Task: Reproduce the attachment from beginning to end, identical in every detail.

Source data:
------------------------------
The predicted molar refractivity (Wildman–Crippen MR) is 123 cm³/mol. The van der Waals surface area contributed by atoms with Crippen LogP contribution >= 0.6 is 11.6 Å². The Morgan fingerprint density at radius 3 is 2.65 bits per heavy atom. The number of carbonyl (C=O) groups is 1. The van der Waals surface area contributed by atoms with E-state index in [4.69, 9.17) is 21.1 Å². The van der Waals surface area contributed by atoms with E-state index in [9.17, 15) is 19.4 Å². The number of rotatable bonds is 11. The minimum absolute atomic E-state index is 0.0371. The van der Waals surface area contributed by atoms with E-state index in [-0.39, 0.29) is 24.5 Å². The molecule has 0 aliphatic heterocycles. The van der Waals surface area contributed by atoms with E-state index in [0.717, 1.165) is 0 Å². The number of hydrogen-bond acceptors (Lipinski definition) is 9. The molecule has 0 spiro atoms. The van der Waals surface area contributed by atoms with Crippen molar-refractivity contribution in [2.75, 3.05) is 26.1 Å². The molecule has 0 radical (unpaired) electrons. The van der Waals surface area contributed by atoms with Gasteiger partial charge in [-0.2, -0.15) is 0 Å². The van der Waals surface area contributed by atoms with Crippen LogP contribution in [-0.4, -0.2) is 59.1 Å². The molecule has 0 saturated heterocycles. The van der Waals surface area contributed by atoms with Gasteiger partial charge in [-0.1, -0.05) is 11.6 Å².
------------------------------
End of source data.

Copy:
The predicted molar refractivity (Wildman–Crippen MR) is 123 cm³/mol. The van der Waals surface area contributed by atoms with Crippen LogP contribution >= 0.6 is 11.6 Å². The Morgan fingerprint density at radius 3 is 2.65 bits per heavy atom. The number of carbonyl (C=O) groups is 1. The van der Waals surface area contributed by atoms with E-state index in [4.69, 9.17) is 21.1 Å². The van der Waals surface area contributed by atoms with E-state index in [9.17, 15) is 19.4 Å². The number of rotatable bonds is 11. The minimum absolute atomic E-state index is 0.0371. The van der Waals surface area contributed by atoms with E-state index in [-0.39, 0.29) is 24.5 Å². The molecule has 0 aliphatic heterocycles. The van der Waals surface area contributed by atoms with E-state index in [0.717, 1.165) is 0 Å². The number of hydrogen-bond acceptors (Lipinski definition) is 9. The molecule has 0 spiro atoms. The van der Waals surface area contributed by atoms with Crippen molar-refractivity contribution in [2.75, 3.05) is 26.1 Å². The molecule has 0 radical (unpaired) electrons. The van der Waals surface area contributed by atoms with Gasteiger partial charge in [-0.2, -0.15) is 0 Å². The van der Waals surface area contributed by atoms with Crippen LogP contribution in [-0.4, -0.2) is 59.1 Å². The molecule has 0 saturated heterocycles. The van der Waals surface area contributed by atoms with Gasteiger partial charge in [-0.1, -0.05) is 11.6 Å².